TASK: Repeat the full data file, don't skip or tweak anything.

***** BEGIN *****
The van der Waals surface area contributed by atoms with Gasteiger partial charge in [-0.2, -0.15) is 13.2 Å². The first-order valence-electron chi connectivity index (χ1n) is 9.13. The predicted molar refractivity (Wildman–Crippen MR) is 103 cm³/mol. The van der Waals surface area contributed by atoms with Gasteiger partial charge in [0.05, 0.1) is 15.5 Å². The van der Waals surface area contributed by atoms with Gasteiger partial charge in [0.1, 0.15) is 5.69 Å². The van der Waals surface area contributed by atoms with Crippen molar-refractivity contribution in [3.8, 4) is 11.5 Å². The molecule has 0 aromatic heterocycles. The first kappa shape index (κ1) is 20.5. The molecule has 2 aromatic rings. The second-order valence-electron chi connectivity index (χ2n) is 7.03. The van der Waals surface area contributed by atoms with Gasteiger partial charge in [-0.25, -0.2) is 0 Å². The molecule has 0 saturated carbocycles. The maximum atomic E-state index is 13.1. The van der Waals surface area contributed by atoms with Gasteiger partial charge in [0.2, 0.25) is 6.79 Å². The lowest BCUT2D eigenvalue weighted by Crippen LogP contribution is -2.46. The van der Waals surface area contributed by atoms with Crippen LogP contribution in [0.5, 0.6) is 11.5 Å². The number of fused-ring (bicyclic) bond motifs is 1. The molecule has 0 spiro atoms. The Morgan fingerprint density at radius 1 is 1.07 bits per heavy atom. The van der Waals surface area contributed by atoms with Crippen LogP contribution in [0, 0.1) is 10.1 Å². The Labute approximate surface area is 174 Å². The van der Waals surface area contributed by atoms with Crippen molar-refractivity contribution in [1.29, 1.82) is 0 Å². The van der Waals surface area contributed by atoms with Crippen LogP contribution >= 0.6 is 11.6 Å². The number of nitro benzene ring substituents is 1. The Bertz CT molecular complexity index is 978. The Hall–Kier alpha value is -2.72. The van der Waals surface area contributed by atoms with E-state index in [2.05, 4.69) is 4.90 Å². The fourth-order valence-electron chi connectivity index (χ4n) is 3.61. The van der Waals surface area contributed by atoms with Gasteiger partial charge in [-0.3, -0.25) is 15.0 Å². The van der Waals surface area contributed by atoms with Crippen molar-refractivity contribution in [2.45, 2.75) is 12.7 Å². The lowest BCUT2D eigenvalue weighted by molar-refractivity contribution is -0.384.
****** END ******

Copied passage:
The van der Waals surface area contributed by atoms with Gasteiger partial charge in [-0.2, -0.15) is 13.2 Å². The first-order valence-electron chi connectivity index (χ1n) is 9.13. The predicted molar refractivity (Wildman–Crippen MR) is 103 cm³/mol. The van der Waals surface area contributed by atoms with Gasteiger partial charge in [0.05, 0.1) is 15.5 Å². The van der Waals surface area contributed by atoms with Gasteiger partial charge in [0.1, 0.15) is 5.69 Å². The van der Waals surface area contributed by atoms with Crippen molar-refractivity contribution in [3.8, 4) is 11.5 Å². The molecule has 0 aromatic heterocycles. The first kappa shape index (κ1) is 20.5. The molecule has 2 aromatic rings. The second-order valence-electron chi connectivity index (χ2n) is 7.03. The van der Waals surface area contributed by atoms with Gasteiger partial charge in [-0.25, -0.2) is 0 Å². The molecule has 0 saturated carbocycles. The maximum atomic E-state index is 13.1. The van der Waals surface area contributed by atoms with Gasteiger partial charge in [0.2, 0.25) is 6.79 Å². The lowest BCUT2D eigenvalue weighted by Crippen LogP contribution is -2.46. The van der Waals surface area contributed by atoms with Crippen LogP contribution in [0.5, 0.6) is 11.5 Å². The number of fused-ring (bicyclic) bond motifs is 1. The molecule has 0 spiro atoms. The Morgan fingerprint density at radius 1 is 1.07 bits per heavy atom. The van der Waals surface area contributed by atoms with Crippen LogP contribution in [0, 0.1) is 10.1 Å². The Labute approximate surface area is 174 Å². The van der Waals surface area contributed by atoms with Crippen molar-refractivity contribution in [1.29, 1.82) is 0 Å². The van der Waals surface area contributed by atoms with Crippen LogP contribution >= 0.6 is 11.6 Å². The number of nitro benzene ring substituents is 1. The Bertz CT molecular complexity index is 978. The Hall–Kier alpha value is -2.72. The van der Waals surface area contributed by atoms with E-state index in [2.05, 4.69) is 4.90 Å². The fourth-order valence-electron chi connectivity index (χ4n) is 3.61. The van der Waals surface area contributed by atoms with Gasteiger partial charge in [-0.3, -0.25) is 15.0 Å². The van der Waals surface area contributed by atoms with Crippen molar-refractivity contribution in [2.45, 2.75) is 12.7 Å². The lowest BCUT2D eigenvalue weighted by molar-refractivity contribution is -0.384.